Best Of Indian Albums 2013
Here are our picks of the most exciting releases in 2013, minus order and rank
Tajdar Junaid from Kolkata canÂ play over a dozen instruments.Â In his debut What Color Is YourÂ Raindrop, Junaid won us overÂ with his unhurried, delicateÂ compositions on the charango, aÂ South American lute.
Brutal gore and sexual devianceÂ make up Reptilian Death’sÂ debut. Mumbai metaller SahilÂ Makhija rebuilt RD in 2010 withÂ vocalist Vinay Venkatesh andÂ bassist Ashwin Shriyan.
The Indian folk rock band ditchÂ all clichÃ©s for their second albumÂ and bring in big folk drums forÂ a cinematic anthem song, a sarodÂ on a ghazal and even a clawhammerÂ banjo on a Kannada song.Â Who says folk is simple?
Â The young singer songwriterÂ pushes past the misery and desperationÂ that we’ve always associatedÂ with Kolkata, giving us aÂ burst of sunshine in Ocean, oneÂ of the most cheery pop debutsÂ out this year.
When you want to bring theÂ party out on to the streets, youÂ need pumped up music. MumbaiÂ punk rock band The LightyearsÂ Explode’s debut full-lengthÂ album is 10 tracks of rage, celebrationÂ and despair.
Bengaluru alternative/psychedelicÂ band The Bicycle Days’ vocalistÂ Karthik Basker is a whimpering,Â auto-tuned, snarlingÂ mess amongst sparse downtempoÂ beats as well as prog rockÂ movements.
Former post rocker Kamal SinghÂ returns as the lo-fi noise makerÂ Hoirong, armed with a laptop recorder,Â programmed drums andÂ a pirated version of Logic Pro.
Peter Cat Recording Co’s frontmanÂ Suryakant Sawhney’s electronicaÂ moniker Lifafa is impressive.Â The nine-track sample-heavy album shines throughÂ with tracks like the retroÂ lounge-y “Boa Gombay.”
It doesn’t matter that unlessÂ you’re big on grind metal, youÂ can’t comprehend a single verseÂ about maiming and killingÂ growled by vocalist AdityaÂ Barve. Skewered In The Sewer isÂ fast, unsparing metal.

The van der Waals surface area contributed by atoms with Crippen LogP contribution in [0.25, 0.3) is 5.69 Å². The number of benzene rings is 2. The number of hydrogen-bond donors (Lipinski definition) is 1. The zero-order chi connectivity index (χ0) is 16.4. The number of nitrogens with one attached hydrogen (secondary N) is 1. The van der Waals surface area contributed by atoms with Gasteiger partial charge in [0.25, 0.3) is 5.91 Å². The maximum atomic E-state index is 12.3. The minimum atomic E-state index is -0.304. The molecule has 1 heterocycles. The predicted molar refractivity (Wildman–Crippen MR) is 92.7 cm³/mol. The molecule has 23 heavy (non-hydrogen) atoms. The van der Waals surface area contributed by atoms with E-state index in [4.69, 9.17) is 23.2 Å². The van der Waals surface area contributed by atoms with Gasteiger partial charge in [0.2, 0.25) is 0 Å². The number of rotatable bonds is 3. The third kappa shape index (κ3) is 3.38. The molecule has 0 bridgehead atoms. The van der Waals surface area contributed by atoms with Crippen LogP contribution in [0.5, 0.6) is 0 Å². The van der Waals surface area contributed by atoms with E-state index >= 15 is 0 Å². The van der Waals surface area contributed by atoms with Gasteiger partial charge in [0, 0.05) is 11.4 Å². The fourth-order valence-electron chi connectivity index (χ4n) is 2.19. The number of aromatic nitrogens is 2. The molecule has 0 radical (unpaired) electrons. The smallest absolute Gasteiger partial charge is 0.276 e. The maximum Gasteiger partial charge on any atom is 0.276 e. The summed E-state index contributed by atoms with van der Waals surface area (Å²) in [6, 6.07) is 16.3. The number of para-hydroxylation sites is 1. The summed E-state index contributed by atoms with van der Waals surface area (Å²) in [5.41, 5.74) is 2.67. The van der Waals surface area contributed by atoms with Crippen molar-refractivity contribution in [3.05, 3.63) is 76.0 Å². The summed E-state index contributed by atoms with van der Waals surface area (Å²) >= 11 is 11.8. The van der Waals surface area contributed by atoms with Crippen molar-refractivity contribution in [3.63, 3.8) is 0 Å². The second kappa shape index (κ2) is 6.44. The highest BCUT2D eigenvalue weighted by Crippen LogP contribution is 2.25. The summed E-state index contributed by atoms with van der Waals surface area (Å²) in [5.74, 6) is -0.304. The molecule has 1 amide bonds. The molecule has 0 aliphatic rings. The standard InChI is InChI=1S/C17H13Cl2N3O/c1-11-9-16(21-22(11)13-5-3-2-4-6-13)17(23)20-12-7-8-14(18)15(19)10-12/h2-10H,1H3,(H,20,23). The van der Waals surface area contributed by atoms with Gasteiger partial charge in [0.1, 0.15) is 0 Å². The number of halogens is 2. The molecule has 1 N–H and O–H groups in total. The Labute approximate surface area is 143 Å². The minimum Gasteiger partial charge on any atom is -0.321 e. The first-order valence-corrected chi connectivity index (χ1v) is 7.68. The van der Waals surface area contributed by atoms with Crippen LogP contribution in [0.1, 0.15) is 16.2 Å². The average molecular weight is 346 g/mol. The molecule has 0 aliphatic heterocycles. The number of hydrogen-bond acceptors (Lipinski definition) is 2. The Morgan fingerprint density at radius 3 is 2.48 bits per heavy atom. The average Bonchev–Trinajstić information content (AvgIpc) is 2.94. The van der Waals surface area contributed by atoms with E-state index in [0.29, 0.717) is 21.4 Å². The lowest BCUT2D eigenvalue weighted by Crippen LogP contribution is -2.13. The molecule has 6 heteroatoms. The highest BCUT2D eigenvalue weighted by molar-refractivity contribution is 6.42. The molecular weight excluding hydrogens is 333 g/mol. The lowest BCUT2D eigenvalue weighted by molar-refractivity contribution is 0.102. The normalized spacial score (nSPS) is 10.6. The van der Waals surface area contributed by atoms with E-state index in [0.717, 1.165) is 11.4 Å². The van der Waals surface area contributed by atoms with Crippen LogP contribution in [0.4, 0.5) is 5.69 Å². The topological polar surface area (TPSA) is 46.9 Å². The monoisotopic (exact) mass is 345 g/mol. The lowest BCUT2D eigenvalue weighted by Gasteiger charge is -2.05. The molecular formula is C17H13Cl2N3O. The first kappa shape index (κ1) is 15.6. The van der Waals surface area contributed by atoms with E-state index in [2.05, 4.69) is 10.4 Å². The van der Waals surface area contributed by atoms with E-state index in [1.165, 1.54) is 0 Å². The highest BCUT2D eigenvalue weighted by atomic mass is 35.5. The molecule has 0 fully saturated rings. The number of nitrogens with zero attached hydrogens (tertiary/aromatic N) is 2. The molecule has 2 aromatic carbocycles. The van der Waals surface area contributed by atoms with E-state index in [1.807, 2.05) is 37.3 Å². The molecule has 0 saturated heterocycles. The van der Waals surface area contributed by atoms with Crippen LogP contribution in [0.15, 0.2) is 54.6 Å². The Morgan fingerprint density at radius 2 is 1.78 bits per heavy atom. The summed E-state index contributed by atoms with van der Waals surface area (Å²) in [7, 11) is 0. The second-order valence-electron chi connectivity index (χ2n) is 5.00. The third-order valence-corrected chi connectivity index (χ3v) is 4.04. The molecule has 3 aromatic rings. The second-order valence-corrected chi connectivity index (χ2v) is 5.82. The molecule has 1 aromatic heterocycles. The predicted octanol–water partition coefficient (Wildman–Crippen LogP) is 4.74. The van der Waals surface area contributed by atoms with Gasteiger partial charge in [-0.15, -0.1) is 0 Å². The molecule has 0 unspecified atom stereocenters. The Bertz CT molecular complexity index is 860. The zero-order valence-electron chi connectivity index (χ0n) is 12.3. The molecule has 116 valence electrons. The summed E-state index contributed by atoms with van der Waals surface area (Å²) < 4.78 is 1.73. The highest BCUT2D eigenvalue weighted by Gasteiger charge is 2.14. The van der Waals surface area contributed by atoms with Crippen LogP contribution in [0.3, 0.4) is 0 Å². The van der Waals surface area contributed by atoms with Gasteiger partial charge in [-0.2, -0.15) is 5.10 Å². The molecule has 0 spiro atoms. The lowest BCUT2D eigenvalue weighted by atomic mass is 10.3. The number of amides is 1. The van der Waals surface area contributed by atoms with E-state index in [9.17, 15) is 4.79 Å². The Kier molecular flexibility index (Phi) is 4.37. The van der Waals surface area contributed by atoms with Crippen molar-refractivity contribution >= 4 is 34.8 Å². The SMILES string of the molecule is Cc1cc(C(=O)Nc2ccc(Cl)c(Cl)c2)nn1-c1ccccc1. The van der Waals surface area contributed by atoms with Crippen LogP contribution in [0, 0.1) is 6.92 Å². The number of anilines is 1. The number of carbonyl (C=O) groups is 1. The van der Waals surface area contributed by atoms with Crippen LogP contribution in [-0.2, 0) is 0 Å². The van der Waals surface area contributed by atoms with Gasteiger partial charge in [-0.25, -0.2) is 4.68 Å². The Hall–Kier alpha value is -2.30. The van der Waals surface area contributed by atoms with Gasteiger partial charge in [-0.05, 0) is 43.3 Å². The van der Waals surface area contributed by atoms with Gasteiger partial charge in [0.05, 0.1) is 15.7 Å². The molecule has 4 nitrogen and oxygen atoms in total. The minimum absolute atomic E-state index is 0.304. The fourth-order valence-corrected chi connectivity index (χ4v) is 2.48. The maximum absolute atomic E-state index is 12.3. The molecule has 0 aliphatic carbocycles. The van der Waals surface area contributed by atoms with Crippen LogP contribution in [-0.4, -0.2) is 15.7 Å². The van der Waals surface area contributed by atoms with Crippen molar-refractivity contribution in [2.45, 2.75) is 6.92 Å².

This is one of the most ambitiousÂ contemporary jazz albums releasedÂ this decade. Dave Valentin,Â Jay Beckestein, Pandit VishwaÂ Mohan Bhatt among othersÂ feature on this 17-track albumÂ packed with heavy hitters.
Like the track “Vampires WeakÂ End,” a coiled rush at intelligentlyÂ crafted and downright funÂ club music, much of the albumÂ by the Delhi electronica artistÂ makes for essential listening.
When the Chennai band movedÂ away from funk and alt rock sensibilities,Â they didn’t fall short onÂ their 10-track debut. The garageÂ rock trio is inspired by cigars,Â samurai and Rajini, of course.
I may be biased as he has beenÂ a longtime friend andÂ collaborator, but I rememberÂ bugging him to record an albumÂ ever since he started sending meÂ some of his demos. His songsÂ feature some really mature writingÂ and yet manage to retain a senseÂ of childlike wonder and innocence.
Horror metal band Albatross have impressed me most this year with their hard work and dedication. Their genre of music is not something that is very popular in India or even Mumbai. The band has however completely powered through everything in 2013, touring quite a bit and even getting themselves a tour in Australia. They really carved a space for themselves in the metal scene in 2013.Â
BEST EPs OF THE YEAR
The Mumbai band’s brightÂ pop harmonies make forÂ standout tracks both on andÂ off stage. Their debut album orÂ next release has a tough actÂ to follow.
They followed up quick fromÂ their 2012 debut andÂ matched it with even betterÂ production. Vocalist RaxitÂ Tewari still keeps usÂ befuddled with oddly poeticÂ lyrics, though.
Through all the glitch, noise,Â samples and raw synth soundsÂ Nikhil Kaul aka Frame/FrameÂ maintains the element ofÂ composition in the EP, which isÂ worthy of multiple spins.
The electro element inÂ Chennai band The F16s addsÂ the most diversity in rockÂ we’ve heard this year. We’reÂ waiting on that full-lengthÂ album with a hat tip toÂ keyboardist HarshanÂ Radhakrishnan.
Udyan Sagar is onto something big. Nobody has been able to start a party (and keep it going) with tappankoothu (South Indian street music) and dubstep like he has. We can’t wait for his next release.